about 5 years ago

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UK Suppliers

Hi,
I do agree with peter that with the change in technology, the MA thinking becomes older. In most of the organization, it has become a major problem that they could not take a stand wit the change in new techniques for marketing automation. Specially the points that you discussed in this post are really useful and informative for marketer.

It uses email as its main communication method, with social media only as a sideshow. It is the point that is discussed by peter and It is the most strong and preferable thing in MA. Over all its nice and useful within Matt and the comments on it are also lovely....

about 5 years ago

Jeff Barnes

Jeff Barnes, Partner at Keynet

I have no doubt that Marketing Automation will go from strength to strength in the UK for a number of reasons and it is quite likely that the group at the forefront of this surge will be the SME community. This is primarily because their very size allows for the decision to adopt, and the implementation process, to be much quicker than within the Enterprise. Don't get me wrong - there are many Enterprise accounts that are making great use of Marketing Automation but the time from vendor decision to ROI may be longer because the processes that need to be adopted are complex and there could be a gap between the goals of the marketing and sales operations. Whilst there may be similar issues to overcome within an SME they will be smaller for sure.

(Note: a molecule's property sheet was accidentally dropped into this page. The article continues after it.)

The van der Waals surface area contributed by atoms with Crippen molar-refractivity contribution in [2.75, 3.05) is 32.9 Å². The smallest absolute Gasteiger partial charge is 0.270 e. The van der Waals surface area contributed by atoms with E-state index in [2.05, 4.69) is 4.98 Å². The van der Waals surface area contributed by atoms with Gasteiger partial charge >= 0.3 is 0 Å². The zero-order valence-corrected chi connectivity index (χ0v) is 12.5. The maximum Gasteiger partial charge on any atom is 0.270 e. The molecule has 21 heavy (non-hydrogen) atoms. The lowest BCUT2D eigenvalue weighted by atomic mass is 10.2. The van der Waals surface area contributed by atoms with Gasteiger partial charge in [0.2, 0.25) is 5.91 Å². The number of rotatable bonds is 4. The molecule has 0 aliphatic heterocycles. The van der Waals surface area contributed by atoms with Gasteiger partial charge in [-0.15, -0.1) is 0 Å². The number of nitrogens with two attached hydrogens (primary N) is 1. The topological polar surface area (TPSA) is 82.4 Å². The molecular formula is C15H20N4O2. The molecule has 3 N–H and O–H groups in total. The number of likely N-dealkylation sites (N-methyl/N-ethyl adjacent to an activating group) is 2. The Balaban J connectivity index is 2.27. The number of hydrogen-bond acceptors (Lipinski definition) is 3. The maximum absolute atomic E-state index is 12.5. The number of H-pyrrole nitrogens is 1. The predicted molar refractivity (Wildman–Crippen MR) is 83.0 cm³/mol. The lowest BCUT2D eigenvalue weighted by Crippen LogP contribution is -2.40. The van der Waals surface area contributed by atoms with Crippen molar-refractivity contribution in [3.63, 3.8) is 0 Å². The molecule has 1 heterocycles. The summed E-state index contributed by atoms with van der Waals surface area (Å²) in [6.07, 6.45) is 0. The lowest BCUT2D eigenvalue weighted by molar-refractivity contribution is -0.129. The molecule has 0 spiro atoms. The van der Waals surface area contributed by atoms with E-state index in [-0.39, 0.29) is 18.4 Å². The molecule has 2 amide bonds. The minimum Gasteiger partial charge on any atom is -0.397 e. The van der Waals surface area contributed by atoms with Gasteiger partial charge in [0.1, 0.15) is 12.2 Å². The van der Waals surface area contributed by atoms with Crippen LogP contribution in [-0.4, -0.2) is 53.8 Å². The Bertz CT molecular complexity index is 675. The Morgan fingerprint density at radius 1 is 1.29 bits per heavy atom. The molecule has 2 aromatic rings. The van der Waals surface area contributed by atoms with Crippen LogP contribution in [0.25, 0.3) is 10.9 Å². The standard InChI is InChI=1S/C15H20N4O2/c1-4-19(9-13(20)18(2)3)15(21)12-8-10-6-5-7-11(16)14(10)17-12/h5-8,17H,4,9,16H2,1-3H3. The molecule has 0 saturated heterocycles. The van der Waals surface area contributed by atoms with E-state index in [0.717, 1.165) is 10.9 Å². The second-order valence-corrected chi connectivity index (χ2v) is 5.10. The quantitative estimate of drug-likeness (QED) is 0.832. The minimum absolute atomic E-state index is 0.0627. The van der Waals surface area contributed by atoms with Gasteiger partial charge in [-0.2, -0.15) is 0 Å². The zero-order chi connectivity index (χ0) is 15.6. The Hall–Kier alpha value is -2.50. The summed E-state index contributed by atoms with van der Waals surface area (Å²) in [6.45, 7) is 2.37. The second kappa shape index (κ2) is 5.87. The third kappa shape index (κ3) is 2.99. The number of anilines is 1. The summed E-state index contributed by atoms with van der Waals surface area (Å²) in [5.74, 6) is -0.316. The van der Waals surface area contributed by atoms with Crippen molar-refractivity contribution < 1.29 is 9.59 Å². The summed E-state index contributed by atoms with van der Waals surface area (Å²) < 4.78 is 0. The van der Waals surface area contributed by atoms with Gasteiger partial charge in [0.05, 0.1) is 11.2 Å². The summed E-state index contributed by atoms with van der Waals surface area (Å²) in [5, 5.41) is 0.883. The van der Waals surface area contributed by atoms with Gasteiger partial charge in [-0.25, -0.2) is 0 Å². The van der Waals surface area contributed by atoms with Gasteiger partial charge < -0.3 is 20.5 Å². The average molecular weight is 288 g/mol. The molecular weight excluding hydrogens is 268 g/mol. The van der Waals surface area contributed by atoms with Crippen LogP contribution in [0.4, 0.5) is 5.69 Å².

The other positive sign for the future is that Marketing Automation is a fast growing business in the US with the main players implementing hundreds of new clients a quarter across a wide variety of vertical markets and it is normal that the UK and EU follow the US trend, albeit one or two years behind them.
I'm reminded that email marketing was in a similar state when it started with companies saying it wouldn't take off because of spam, lack of email addresses in their client database, cost etc, etc. and now the sector is established and still growing. I believe that if you are a B2B company using an email marketing solution you should be looking at Marketing Automation as well or instead.
The pricing model for most Marketing Automation companies is done on a monthly basis (ours at Pardot being non-contract as well) so this allows SME's to take the plunge, as it were, without a big upfront commitment and see if they get the ROI they are looking for.
Lastly there are a number of 'tips and tricks' and 'best practices' that will allow adopters of Marketing Automation to get a quicker and better return on their investment and there are now an increasing number of excellent consultants and companies around to help them.

about 5 years ago